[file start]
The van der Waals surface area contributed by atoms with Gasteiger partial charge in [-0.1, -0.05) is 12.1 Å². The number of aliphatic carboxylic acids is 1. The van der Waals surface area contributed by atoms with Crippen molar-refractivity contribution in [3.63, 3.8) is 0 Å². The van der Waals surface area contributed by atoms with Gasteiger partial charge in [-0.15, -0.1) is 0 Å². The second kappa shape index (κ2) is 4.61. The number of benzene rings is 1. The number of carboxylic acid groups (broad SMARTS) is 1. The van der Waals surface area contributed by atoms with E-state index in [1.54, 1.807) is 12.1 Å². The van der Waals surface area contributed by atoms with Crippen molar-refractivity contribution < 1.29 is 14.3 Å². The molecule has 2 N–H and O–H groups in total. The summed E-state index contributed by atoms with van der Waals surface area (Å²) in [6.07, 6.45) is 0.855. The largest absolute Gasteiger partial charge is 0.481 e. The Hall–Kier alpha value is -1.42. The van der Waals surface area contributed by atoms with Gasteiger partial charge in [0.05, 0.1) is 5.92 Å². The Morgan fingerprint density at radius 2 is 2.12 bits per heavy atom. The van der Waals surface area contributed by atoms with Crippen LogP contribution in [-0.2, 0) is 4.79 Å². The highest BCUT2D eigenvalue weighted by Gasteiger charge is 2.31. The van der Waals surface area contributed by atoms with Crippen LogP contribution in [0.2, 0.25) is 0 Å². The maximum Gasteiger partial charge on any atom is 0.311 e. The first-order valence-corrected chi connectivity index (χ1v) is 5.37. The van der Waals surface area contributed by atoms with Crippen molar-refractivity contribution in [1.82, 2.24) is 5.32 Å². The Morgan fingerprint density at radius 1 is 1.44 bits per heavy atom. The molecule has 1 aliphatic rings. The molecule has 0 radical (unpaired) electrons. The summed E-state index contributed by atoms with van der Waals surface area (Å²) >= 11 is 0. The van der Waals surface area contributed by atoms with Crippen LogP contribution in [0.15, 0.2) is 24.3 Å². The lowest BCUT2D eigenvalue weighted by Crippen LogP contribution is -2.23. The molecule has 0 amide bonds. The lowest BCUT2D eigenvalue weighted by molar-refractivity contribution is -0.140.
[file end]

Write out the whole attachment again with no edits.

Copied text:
The van der Waals surface area contributed by atoms with Gasteiger partial charge in [-0.1, -0.05) is 12.1 Å². The number of aliphatic carboxylic acids is 1. The van der Waals surface area contributed by atoms with Crippen molar-refractivity contribution in [3.63, 3.8) is 0 Å². The van der Waals surface area contributed by atoms with Gasteiger partial charge in [-0.15, -0.1) is 0 Å². The second kappa shape index (κ2) is 4.61. The number of benzene rings is 1. The number of carboxylic acid groups (broad SMARTS) is 1. The van der Waals surface area contributed by atoms with E-state index in [1.54, 1.807) is 12.1 Å². The van der Waals surface area contributed by atoms with Crippen molar-refractivity contribution < 1.29 is 14.3 Å². The molecule has 2 N–H and O–H groups in total. The summed E-state index contributed by atoms with van der Waals surface area (Å²) in [6.07, 6.45) is 0.855. The largest absolute Gasteiger partial charge is 0.481 e. The Hall–Kier alpha value is -1.42. The van der Waals surface area contributed by atoms with Gasteiger partial charge in [0.05, 0.1) is 5.92 Å². The Morgan fingerprint density at radius 2 is 2.12 bits per heavy atom. The van der Waals surface area contributed by atoms with Crippen LogP contribution in [-0.2, 0) is 4.79 Å². The highest BCUT2D eigenvalue weighted by Gasteiger charge is 2.31. The van der Waals surface area contributed by atoms with Crippen LogP contribution in [0.2, 0.25) is 0 Å². The maximum Gasteiger partial charge on any atom is 0.311 e. The first-order valence-corrected chi connectivity index (χ1v) is 5.37. The van der Waals surface area contributed by atoms with Crippen molar-refractivity contribution in [1.82, 2.24) is 5.32 Å². The Morgan fingerprint density at radius 1 is 1.44 bits per heavy atom. The molecule has 1 aliphatic rings. The molecule has 0 radical (unpaired) electrons. The summed E-state index contributed by atoms with van der Waals surface area (Å²) >= 11 is 0. The van der Waals surface area contributed by atoms with Crippen LogP contribution in [0.15, 0.2) is 24.3 Å². The lowest BCUT2D eigenvalue weighted by Crippen LogP contribution is -2.23. The molecule has 0 amide bonds. The lowest BCUT2D eigenvalue weighted by molar-refractivity contribution is -0.140.